posted by Ritchie at 1:23 AM on January 29, 2012 [1 favorite]


Just curious, is it the original fieldwork in rural Africa that's heroic or some other aspect I'm not catching?
posted by infini at 1:29 AM on January 29, 2012


No, I think that Dreadnought means that going to meet pirates and other potentially dangerous people so that you and I don't have to is the heroic bit. Same with urban gangs, being on the front lines of any war, etc.
posted by jb at 8:23 AM on January 29, 2012


This conversation has entered the realm of the ridiculous.

People who choose to do things that have a level of risk and are hurt, killed or have otherwise bad things happen to them evoke no sympathy? That's really what I am getting from some of the comments here. It seems like a very strange way to view the world and fellow human beings.
posted by IvoShandor at 6:40 PM on January 29, 2012


People who choose to do things that have a level of risk and are hurt, killed or have otherwise bad things happen to them evoke no sympathy?

Only if they're soldiers, apparently.
posted by Marisa Stole the Precious Thing at 6:53 PM on January 29, 2012 [1 favorite]


I think in some of the disdainful comments here, there's an element of "how dare someone break out of the dreary grind of a cog in the nine-to-five machine and go exploring some remote, dangerous corner of the globe! And then to expect my tax dollars to be spent rescuing him ... the nerve!"
posted by jayder at 7:28 PM on January 29, 2012


seeing as how i am sitting in am african village you have never heard of, doing original research, breaking bread and just chillin -i find the idea that its considered heroic slightly surreal ... Oh wait i need to find someone to kidnap me first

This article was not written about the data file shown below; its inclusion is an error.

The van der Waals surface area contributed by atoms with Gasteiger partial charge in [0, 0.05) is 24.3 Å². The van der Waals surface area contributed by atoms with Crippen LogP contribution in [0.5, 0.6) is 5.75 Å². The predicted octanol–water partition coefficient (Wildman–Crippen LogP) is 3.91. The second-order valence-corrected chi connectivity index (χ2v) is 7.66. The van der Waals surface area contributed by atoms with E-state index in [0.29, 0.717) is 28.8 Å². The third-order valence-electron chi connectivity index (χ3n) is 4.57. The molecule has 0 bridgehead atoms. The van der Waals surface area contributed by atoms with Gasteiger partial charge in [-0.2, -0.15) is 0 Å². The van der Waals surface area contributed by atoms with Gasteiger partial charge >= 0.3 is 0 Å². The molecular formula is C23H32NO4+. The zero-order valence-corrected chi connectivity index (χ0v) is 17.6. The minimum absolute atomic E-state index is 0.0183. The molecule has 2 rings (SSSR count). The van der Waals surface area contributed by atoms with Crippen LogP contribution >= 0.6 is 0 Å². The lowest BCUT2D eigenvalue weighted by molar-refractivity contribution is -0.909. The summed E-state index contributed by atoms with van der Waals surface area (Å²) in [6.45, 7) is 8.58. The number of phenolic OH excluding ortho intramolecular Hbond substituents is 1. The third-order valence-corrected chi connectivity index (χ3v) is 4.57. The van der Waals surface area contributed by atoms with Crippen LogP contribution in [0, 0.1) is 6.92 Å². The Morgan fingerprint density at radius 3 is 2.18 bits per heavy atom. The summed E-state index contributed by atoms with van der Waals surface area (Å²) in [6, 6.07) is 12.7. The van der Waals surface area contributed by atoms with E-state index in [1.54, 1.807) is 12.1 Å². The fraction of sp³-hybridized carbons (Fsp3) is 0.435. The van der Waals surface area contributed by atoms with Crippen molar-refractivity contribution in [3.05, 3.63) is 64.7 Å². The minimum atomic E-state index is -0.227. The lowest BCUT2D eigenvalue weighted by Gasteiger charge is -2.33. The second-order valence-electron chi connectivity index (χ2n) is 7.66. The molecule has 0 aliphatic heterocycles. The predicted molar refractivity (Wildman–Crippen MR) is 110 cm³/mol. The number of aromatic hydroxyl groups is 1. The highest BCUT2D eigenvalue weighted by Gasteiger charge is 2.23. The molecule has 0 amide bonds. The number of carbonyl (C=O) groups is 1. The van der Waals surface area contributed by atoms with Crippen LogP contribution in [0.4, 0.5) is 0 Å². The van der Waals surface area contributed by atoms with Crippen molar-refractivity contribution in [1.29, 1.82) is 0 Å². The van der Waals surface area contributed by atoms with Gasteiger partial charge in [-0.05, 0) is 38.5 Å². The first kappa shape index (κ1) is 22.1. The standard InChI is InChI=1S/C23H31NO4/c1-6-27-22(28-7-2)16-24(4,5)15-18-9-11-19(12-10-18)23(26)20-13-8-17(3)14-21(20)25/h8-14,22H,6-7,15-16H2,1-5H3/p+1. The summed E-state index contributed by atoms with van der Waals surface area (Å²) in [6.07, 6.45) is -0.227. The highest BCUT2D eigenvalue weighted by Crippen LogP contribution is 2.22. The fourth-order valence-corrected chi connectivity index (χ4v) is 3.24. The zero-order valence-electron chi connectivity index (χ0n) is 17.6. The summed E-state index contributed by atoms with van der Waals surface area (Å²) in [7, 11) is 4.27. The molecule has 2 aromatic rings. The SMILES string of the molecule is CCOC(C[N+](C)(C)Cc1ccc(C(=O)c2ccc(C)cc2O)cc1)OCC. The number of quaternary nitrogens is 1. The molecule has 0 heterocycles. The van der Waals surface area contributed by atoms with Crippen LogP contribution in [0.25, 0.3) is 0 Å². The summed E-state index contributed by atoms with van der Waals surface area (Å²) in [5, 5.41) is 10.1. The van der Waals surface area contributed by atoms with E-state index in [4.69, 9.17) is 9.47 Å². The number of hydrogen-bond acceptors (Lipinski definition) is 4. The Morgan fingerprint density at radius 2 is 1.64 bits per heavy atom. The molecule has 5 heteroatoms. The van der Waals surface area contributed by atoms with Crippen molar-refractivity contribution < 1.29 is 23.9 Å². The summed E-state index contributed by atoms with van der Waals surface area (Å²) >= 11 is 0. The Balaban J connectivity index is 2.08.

posted by infini at 8:32 PM on January 29, 2012


are you doing ethnography among pirates? I would find that pretty brave.

Ethnography among farmers - I find that fascinating (being interested in agriculture), but less heroic. :)
posted by jb at 8:48 PM on January 29, 2012


my friends are threatening to kidnap me :p
posted by infini at 10:03 PM on January 29, 2012


seeing as how i am sitting in am african village you have never heard of, doing original research, breaking bread and just chillin -i find the idea that its considered heroic slightly surreal ... Oh wait i need to find someone to kidnap me first

Oh STFU. Go walk in a minefield and dig up live explosives before you whine about your heroic sacrifices going unnoticed.
posted by charlie don't surf at 12:11 AM on January 30, 2012


Whoah, what? That wasn't what infini was saying at all.
posted by Marisa Stole the Precious Thing at 2:28 AM on January 30, 2012


dont worry ... They say there is no market for folks like me any way ... Top prices for american males then females then other europeans ... A pecking order if you please. Also when i get the pc i will share the independent article on this fpp - seems the guy was looking for a story on how he thought piracy was like surfing .
posted by infini at 4:26 AM on January 30, 2012